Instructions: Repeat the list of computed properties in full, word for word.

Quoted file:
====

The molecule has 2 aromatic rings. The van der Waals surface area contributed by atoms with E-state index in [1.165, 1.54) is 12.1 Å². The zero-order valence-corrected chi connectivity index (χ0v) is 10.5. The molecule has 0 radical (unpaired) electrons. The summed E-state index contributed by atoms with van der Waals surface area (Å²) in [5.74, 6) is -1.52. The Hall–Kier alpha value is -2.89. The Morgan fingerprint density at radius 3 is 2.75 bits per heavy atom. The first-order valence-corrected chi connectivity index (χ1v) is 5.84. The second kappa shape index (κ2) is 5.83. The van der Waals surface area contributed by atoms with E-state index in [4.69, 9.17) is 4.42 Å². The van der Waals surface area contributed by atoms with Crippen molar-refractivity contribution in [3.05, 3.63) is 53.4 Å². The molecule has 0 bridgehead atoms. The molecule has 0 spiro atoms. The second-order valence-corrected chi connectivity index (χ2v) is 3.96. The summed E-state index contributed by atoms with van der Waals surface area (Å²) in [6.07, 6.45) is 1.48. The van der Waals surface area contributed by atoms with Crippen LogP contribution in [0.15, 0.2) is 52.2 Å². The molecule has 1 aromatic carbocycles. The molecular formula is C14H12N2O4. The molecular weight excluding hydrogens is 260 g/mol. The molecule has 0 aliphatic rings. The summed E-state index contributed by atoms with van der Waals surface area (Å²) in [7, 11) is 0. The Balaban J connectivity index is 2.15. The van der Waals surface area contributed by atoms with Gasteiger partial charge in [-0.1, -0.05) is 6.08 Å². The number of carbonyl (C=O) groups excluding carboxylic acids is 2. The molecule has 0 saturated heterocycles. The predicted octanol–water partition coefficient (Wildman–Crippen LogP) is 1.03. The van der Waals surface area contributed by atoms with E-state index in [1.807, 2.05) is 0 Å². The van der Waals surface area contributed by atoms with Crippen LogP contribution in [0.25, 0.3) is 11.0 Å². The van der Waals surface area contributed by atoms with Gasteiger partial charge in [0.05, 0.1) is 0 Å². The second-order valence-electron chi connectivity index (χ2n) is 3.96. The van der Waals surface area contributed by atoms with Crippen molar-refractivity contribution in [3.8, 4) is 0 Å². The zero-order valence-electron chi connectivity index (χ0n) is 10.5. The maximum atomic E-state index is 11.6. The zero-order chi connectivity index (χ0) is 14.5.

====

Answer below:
The molecule has 2 aromatic rings. The van der Waals surface area contributed by atoms with E-state index in [1.165, 1.54) is 12.1 Å². The zero-order valence-corrected chi connectivity index (χ0v) is 10.5. The molecule has 0 radical (unpaired) electrons. The summed E-state index contributed by atoms with van der Waals surface area (Å²) in [5.74, 6) is -1.52. The Hall–Kier alpha value is -2.89. The Morgan fingerprint density at radius 3 is 2.75 bits per heavy atom. The first-order valence-corrected chi connectivity index (χ1v) is 5.84. The second kappa shape index (κ2) is 5.83. The van der Waals surface area contributed by atoms with E-state index in [4.69, 9.17) is 4.42 Å². The van der Waals surface area contributed by atoms with Crippen molar-refractivity contribution in [3.05, 3.63) is 53.4 Å². The molecule has 0 bridgehead atoms. The molecule has 0 spiro atoms. The second-order valence-corrected chi connectivity index (χ2v) is 3.96. The summed E-state index contributed by atoms with van der Waals surface area (Å²) in [6.07, 6.45) is 1.48. The van der Waals surface area contributed by atoms with Crippen LogP contribution in [0.15, 0.2) is 52.2 Å². The molecule has 1 aromatic carbocycles. The molecular formula is C14H12N2O4. The molecular weight excluding hydrogens is 260 g/mol. The molecule has 0 aliphatic rings. The summed E-state index contributed by atoms with van der Waals surface area (Å²) in [7, 11) is 0. The Balaban J connectivity index is 2.15. The van der Waals surface area contributed by atoms with Gasteiger partial charge in [-0.1, -0.05) is 6.08 Å². The number of carbonyl (C=O) groups excluding carboxylic acids is 2. The molecule has 0 saturated heterocycles. The predicted octanol–water partition coefficient (Wildman–Crippen LogP) is 1.03. The van der Waals surface area contributed by atoms with E-state index in [1.807, 2.05) is 0 Å². The van der Waals surface area contributed by atoms with Crippen LogP contribution in [0.25, 0.3) is 11.0 Å². The van der Waals surface area contributed by atoms with Gasteiger partial charge in [0.05, 0.1) is 0 Å². The second-order valence-electron chi connectivity index (χ2n) is 3.96. The van der Waals surface area contributed by atoms with Crippen molar-refractivity contribution in [3.8, 4) is 0 Å². The zero-order valence-electron chi connectivity index (χ0n) is 10.5. The maximum atomic E-state index is 11.6. The zero-order chi connectivity index (χ0) is 14.5.